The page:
Newsdesk December 29

Hundreds of Extinction Rebellion activists blocked one of the most important bridges in Amsterdam on October 12, 2019. [Photo Credit: NurPhoto via Getty Images]
If our governments won’t stop climate change, should we revolt? Extinction Rebellion says yes. This Extinction Rebellion, or XR for short, is the movement behind some of the boldest climate protests of the year. It burst onto the scene in the UK in 2018, demanding that the British government achieve net-zero greenhouse gas emissions by 2025. And XR’s cofounder, the longtime British climate activist Roger Hallam, has a new book out explaining the rationale behind this global rebellion, in which he argues that nonviolent civil disobedience is our only shot at countering the climate emergency. But is breaking the law in numerous ways, such as blocking roads and disrupting transit, a good way to fight climate change? Hallam says that if this doesn’t work then the only other option is to topple the government. But nevertheless, he believes that “we need lots of people going to their capital city and blocking the roads until the government substantially bends to the demands or collapses.” Hallam added that “Basically, you get the authorities to a point where they can’t cope and then they’ll engage in negotiations. Obviously this doesn’t work all the time. But it has a substantial probability relative to the other options.” He argues that still, “the most effective way to do that is breaking the law and going to prison,” because otherwise, there would have always been a minimal outcome in the end. In fact, in only two XR rebellion events in the UK, 3,000 people have already been arrested. Roger Hallam acknowledges this while keeping in mind that the protests have to be kept nonviolent. He concludes that “The radical flank effect is a very effective political mechanism. That’s the rationale behind doing civil disobedience and telling the truth. If you can close down Washington for two weeks, you move the Overton window and everyone actually starts talking about climate change” – VOX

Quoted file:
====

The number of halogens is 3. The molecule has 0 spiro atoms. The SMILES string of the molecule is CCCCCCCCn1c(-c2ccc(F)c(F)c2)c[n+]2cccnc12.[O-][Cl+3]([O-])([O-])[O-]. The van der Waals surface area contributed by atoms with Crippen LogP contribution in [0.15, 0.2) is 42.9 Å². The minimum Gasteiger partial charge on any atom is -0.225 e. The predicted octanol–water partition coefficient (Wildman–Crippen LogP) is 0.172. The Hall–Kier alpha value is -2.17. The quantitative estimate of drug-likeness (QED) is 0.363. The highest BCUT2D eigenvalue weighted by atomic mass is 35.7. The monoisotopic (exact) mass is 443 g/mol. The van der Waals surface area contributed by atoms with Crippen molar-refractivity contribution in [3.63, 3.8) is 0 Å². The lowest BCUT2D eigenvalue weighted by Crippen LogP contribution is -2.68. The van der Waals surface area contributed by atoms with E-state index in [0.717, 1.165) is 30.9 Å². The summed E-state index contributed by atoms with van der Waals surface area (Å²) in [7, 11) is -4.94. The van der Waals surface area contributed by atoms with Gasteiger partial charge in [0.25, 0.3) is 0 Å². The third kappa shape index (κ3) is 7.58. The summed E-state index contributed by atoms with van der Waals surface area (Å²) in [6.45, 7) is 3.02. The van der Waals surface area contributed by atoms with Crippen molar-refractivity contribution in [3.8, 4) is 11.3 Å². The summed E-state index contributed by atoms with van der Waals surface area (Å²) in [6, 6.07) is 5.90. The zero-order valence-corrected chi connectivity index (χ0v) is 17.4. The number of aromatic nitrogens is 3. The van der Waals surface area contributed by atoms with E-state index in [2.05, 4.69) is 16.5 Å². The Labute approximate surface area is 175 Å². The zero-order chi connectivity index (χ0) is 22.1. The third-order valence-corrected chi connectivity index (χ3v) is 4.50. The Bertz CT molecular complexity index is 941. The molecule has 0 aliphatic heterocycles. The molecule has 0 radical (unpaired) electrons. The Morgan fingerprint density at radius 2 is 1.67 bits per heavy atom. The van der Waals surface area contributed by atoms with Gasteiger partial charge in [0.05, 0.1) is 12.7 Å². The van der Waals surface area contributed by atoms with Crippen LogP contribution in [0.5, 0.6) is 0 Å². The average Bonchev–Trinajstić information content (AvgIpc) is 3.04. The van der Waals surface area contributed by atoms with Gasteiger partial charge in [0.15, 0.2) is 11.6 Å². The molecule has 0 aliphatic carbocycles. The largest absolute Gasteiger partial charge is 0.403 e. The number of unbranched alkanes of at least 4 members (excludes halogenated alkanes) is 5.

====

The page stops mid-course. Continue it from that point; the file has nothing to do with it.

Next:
• US rules out any talk of a climate crisis in trade negotiations – The Guardian
  • Investors Warned To Expect Global Dietary Shift Amid Climate Crisis – Forbes
  • Kenya places climate disorder at centre of UN security council bid – Climate Home News